2nd day of summing up (Wed) –EEG, the plaintiff’s case was presented.

Debbie Mortimer SC argued that:

  • The standards and conditions in the FFG Act Action Statements, Forest Management Plan and the Code of Forest Practices hasn’t been and can’t be complied with by VicForests.
  • VicForests was the “agent of harm” about to begin clearfelling when we applied for the first injunction, and VF was as obliged to adhere to the law for threatened wildlife as was DSE.
  • VF don’t need to have DSE declare a conservation zone for VF to adhere to the law or decide not to log.
  • The Allocation Order (giving forests to VicForests from DSE), Timber Release Plan and the Code (for logging) all mention adhering to the Forest Management Plan.
  • The issue of whether EEG has legal standing to bring the case to court was argued well for showing we did have standing. It had not been objected to by VF strongly before we embarked on the 17 day trial.
  • If various surveys had not have been carried out (owls, Gliders, Crayfish and Potoroos), the court case would not have commenced. Surveys show a genuine interest.
  • Obligation on VF are mandatory – they don’t allow them to ‘duck and weave’ around these obligations.
  • The main law is the Flora and Fauna Guarantee Act – it deals directly with Threatened Species, and binds the state/crown to protect endangered wildlife. The FM Plan and the Code both refer to it.
  • Forests are a community property. Managed for common good into future. DSE’s position in the evidence given by Lee Meizis was that the Timber Release Plan gave ownership of forests to VF to exploit, but with the right to exploit comes responsibilities for conservation.
  • FFG Act has strong ‘must do’ language and is imposed on government authorities. Important objectives of FFGA disregarded by VF. Action Statements within the FFGA are enforceable.
  • Debbie Mortimer said “In every way, VicForests pushed away from its conservation duties” to benefit its access to forests for logging.
  • VF is not abiding by the law by merely reading the Action Statements.
  • Logging high quality Quoll habitat is endangering the animal’s survival. At odds with the Precautionary Principle because this species is only found at a functional level in East Gippsland now.
  • Sustainable Forests (Timber) Act directly forced VF to adhere to the Code. Allocation Order also states VF MUST comply with CFP, PP, AS and FMP.
  • Not complying with the Code was a breach. Acts refer to the Code being adhered to.
  • VF must consider advice from relevant experts in Flora and Fauna. The advice of these internal DSE experts were ‘completely sidelined’ during the process that lead to the decision to clearfell Brown Mountain. It was also claimed that the Minister was not given important information on these species.
  • The 100 mt buffer offered by VF would not protect the Gliders, Quoll, owls, Potoroo and Large Brown Tree Frog and was unknown if it would adequately protect the Giant Burrowing Frog, Brown Mt Crayfish and Square-tailed Kite. Leaving additional large trees while logging and burning the remainder would be unlikely to protect the habitat values of hollow bearing trees (85 out of 207 was all that survived the logged and burnt coupe across the creek in April 2009).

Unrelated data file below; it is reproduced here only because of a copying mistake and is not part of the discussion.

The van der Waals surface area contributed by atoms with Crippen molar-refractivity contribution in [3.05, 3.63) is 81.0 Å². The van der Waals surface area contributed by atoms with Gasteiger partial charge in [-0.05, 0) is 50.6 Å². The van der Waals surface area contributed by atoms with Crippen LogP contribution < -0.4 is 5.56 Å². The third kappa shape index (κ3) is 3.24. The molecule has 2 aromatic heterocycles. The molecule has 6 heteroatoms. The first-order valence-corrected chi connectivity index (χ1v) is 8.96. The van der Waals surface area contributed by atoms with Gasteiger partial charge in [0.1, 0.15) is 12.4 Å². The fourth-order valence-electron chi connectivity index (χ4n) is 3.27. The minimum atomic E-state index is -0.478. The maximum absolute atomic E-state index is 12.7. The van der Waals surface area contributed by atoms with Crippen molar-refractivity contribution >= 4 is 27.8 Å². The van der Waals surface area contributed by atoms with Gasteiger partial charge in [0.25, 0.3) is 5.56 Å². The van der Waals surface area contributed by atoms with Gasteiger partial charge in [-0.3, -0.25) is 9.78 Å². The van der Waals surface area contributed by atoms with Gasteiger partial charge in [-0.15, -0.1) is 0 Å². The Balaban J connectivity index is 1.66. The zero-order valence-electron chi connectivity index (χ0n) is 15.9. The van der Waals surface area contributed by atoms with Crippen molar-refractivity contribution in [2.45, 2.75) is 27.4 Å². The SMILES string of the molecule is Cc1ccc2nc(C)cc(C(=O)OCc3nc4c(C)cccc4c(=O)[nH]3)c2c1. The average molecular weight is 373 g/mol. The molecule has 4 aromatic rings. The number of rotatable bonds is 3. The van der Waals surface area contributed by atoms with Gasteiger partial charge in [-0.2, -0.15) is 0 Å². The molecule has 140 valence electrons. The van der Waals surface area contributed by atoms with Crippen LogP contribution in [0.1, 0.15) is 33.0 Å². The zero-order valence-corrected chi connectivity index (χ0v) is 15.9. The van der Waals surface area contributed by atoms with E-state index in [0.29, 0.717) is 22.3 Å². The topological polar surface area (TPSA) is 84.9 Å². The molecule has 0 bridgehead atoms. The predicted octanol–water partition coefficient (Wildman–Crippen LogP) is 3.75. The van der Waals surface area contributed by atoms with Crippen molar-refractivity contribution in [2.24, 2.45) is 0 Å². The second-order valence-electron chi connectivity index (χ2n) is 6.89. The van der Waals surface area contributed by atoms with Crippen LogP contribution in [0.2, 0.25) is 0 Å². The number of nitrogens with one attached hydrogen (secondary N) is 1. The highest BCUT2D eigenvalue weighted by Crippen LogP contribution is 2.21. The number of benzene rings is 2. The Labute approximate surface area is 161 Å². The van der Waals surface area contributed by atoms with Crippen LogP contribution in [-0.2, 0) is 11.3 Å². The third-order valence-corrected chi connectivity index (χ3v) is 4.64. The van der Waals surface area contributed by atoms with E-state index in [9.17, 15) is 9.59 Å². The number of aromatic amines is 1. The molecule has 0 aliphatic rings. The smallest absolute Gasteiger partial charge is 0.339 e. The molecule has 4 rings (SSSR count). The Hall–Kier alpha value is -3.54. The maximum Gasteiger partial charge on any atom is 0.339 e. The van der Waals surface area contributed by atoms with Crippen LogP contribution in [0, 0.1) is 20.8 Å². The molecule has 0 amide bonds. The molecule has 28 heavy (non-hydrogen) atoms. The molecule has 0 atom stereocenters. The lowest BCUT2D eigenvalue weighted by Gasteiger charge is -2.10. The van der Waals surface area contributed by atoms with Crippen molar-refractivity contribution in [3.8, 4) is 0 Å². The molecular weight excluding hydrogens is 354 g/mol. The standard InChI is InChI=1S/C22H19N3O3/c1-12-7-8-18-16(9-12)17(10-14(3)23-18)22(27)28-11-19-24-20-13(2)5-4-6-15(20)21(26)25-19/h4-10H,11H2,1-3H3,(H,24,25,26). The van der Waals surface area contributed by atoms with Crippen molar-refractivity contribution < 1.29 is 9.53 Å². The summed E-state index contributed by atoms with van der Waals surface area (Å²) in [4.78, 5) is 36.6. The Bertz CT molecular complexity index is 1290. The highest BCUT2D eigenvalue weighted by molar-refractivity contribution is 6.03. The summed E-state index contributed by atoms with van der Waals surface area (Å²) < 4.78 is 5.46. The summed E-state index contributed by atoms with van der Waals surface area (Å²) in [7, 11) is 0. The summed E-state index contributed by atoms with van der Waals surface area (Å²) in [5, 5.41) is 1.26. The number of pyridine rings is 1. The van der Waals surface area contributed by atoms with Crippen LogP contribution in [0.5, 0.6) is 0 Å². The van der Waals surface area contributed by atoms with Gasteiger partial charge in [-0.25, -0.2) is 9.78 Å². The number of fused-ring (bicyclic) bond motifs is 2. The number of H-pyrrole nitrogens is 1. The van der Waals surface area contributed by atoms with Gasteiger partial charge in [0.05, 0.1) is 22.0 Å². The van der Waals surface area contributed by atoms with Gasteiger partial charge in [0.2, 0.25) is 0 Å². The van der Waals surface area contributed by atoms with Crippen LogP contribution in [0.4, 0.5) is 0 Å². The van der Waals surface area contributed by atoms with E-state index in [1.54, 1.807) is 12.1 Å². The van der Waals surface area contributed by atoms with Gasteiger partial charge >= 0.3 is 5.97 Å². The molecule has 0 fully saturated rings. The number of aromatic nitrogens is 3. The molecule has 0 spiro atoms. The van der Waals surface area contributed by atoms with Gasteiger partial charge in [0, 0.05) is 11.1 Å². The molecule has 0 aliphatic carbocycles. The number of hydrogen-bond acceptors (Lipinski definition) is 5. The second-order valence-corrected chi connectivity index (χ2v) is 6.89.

• The guideline to protect 100 ha for rich populations of gliders is self-regulating and doesn’t need major fuss – just needs to be mapped and complied with.
  • Justice Osborn discussed decent reserve designs and ‘whacking in’ some reserve along the creek.
  • The oft-cited ‘risk-weighted consequences’ of the precautionary principle the VF lawyers used daily, does not mention social or economic ‘balance’ and in context is only about conservation risks and consequences.
  • We are dealing with some species in a demonstrable state of decline. Failure to halt damage is serious. There is lack of scientific certainty as there is no research or info on impact of logging.
  • New reserves mean nothing unless we assess the quality and type of the habitat, logging history etc.
  • BHP was used as an example of a company which must employ specialist ecologists/biologists if it plans to carry out potentially damaging work. VF either needs to employ biodiversity staff, or get in consultants to survey and advise forest planning.
  • Potoroo detections 100% authentic – no questioning by VF of witnesses – fully accepted, yet despite 3 verified detections, VF made no attempt to consult with DSE biologists or protect 50 ha for each as stated in the FFGA.
  • DSE set up its own ‘rules’ outside of existing legislation.
  • DM asked for full injunction to logging.

Day 3 – Thursday – response from Defendant (VF)

  • Having to abide by the SFT Act could mean that every logger, truckie, contractor, roading operator must comply with these laws as well. Does that mean every worker has to set up a biodiversity unit and consult biologists?
  • Argues again, it’s all DSE’s responsibility.
  • Argues that the words for Greater Glider protection in the FMP says “approximately 100 ha” is unenforceable – how much is ‘approximately’?
  • VicForests Lawyers couldn’t find any expert biologists to speak for them. They tried.
  • Not being given the entire potoroo footage was the whole problem.
  • The 400 ha reserve to the (drier, steeper) west is a benefit for all the species.
  • Crays were found in the creek next to a previously logged forest so therefore they can survive OK.
  • Potoroo no 2 (on camera) wasn’t used in original evidence (it was actually discovered after writ was served but this was overlooked by VF lawyers).
  • The hair tube evidence of the Potoroo near proposed coupe 19 didn’t come with a copy of the note when it was sent off for analysis – so how do we know where it really was?

This ended the long trial for the wildlife of Brown Mountain. We await Justice Osborn’s final decision …